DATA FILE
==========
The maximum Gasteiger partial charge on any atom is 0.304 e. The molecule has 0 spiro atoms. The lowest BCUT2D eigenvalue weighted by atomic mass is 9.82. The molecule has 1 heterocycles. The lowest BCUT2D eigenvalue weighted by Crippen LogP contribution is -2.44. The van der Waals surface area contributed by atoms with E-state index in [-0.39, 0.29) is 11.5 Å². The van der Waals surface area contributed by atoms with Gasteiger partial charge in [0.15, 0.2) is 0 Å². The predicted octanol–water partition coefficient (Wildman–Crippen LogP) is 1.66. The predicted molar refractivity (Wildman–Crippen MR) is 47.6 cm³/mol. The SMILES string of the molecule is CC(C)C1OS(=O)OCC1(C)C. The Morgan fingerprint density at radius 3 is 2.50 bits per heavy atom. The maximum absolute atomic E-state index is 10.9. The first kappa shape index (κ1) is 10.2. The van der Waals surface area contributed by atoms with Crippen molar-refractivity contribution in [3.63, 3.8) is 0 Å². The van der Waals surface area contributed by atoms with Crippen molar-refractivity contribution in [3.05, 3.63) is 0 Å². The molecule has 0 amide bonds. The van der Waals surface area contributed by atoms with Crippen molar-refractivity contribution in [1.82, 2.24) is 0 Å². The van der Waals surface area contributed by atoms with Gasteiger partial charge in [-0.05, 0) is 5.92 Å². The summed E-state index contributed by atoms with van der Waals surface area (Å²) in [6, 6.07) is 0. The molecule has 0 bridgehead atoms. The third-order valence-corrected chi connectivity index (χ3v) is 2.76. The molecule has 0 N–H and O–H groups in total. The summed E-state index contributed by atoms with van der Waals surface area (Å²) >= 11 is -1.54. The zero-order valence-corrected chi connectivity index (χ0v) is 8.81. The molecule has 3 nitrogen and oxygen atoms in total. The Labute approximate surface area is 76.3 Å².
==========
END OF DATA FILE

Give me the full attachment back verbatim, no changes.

The maximum Gasteiger partial charge on any atom is 0.304 e. The molecule has 0 spiro atoms. The lowest BCUT2D eigenvalue weighted by atomic mass is 9.82. The molecule has 1 heterocycles. The lowest BCUT2D eigenvalue weighted by Crippen LogP contribution is -2.44. The van der Waals surface area contributed by atoms with E-state index in [-0.39, 0.29) is 11.5 Å². The van der Waals surface area contributed by atoms with Gasteiger partial charge in [0.15, 0.2) is 0 Å². The predicted octanol–water partition coefficient (Wildman–Crippen LogP) is 1.66. The predicted molar refractivity (Wildman–Crippen MR) is 47.6 cm³/mol. The SMILES string of the molecule is CC(C)C1OS(=O)OCC1(C)C. The Morgan fingerprint density at radius 3 is 2.50 bits per heavy atom. The maximum absolute atomic E-state index is 10.9. The first kappa shape index (κ1) is 10.2. The van der Waals surface area contributed by atoms with Crippen molar-refractivity contribution in [3.63, 3.8) is 0 Å². The van der Waals surface area contributed by atoms with Crippen molar-refractivity contribution in [3.05, 3.63) is 0 Å². The molecule has 0 amide bonds. The van der Waals surface area contributed by atoms with Crippen molar-refractivity contribution in [1.82, 2.24) is 0 Å². The van der Waals surface area contributed by atoms with Gasteiger partial charge in [-0.05, 0) is 5.92 Å². The summed E-state index contributed by atoms with van der Waals surface area (Å²) in [6, 6.07) is 0. The molecule has 0 bridgehead atoms. The third-order valence-corrected chi connectivity index (χ3v) is 2.76. The molecule has 0 N–H and O–H groups in total. The summed E-state index contributed by atoms with van der Waals surface area (Å²) >= 11 is -1.54. The zero-order valence-corrected chi connectivity index (χ0v) is 8.81. The molecule has 3 nitrogen and oxygen atoms in total. The Labute approximate surface area is 76.3 Å².